Aw, America.

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a dad and his son came into my job

they ended up wanting to buy a kid’s djembe but we were almost out of them and only had purple and yellow left. I handed him the yellow one to try since it was the one closer to me. the kid ended up liking it, so his dad said he would get it.

out of habit, I asked whether he wanted yellow or purple. The dad repeated the question and let the kid decide which color. the kid went with yellow, but it was nice to see the dad not be bothered with his son having the choice of picking between yellow and a stereotypically ‘girly’ purple color.

meanwhile, a mom came in last week and asked for a kid’s recorder. I showed her the ones we had on discount, which happened to be pink. she said ‘but he’s a boy’. I replied with ‘okay?’.

she immediately asked for blue because he had to have blue because he was a boy. i was all ‘ya okay whatever’ and started to pull out other recorders. the first one happened to be a light blue and before i could get to the ones deeper in the pile she jumped down my throat being all ‘NOT THAT BLUE. it’s too light and girly’. I was all ‘don’t worry, I’m getting other colors out’. She ended up going with a dark blue.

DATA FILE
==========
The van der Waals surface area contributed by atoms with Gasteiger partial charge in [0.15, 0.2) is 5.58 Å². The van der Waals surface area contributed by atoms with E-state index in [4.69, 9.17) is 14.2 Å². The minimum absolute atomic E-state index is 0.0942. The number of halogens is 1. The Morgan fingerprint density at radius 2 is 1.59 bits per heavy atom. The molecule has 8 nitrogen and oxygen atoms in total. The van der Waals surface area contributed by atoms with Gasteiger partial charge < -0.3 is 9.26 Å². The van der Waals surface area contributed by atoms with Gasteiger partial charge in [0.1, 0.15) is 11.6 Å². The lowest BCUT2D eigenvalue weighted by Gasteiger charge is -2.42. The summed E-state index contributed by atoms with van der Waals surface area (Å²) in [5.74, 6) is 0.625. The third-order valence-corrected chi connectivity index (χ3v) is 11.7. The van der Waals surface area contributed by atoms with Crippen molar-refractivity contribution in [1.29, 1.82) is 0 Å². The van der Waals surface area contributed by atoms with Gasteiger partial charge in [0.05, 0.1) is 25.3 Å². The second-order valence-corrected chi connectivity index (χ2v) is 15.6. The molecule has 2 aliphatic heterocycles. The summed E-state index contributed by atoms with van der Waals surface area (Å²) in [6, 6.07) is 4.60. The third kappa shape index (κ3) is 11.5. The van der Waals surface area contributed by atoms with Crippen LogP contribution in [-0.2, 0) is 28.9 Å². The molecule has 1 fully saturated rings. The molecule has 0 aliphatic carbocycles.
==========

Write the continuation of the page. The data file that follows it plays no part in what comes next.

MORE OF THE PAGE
like seriously this woman was shitting herself over the color of an instrument that her son is going to put his mouth all over that looks like u know what. but whatever. keep ur unecessarily gendered things u scrub.

people talk about how simple “femnism is about equality” one liners do not capture the entirety of feminism.

storyofaquietgirl:

So I got to thinking about what I would say feminism is and I think I would say:

feminism is working to dismantle oppressive systems and constantly rethinking our unconscious prejudice/bias. it is about intersectional equality. Being a feminist means checking yourself, unteaching yourself harmful thoughts, and being outraged about current inequality. 

this applies to boys and girls. I think there is active feminism and passive feminism…. idk, what do you think?

bemusedlybespectacled:

okay so everyone’s making “steve rogers freaks out the media with his rampant progressivism” posts but

imagine bruce banner

bruce banner, who has lived in poverty, who has been an undocumented worker, who has seen what happens in sweatshops in india and greenhouses in colombia, fighting to dismantle capitalism and take down the exploitive conditions that come with it

bruce banner, who isn’t doing anything with the massive salary tony pays him for “R&D work” (actually just him and tony in the lab but, hey, tony likes giving people stuff even if they don’t particularly want or need it) so he spends it all on a fund for abused children and personally hires lawyers and therapists for them because maybe he can’t have kids of his own but he can make damn sure that no one goes through what he went through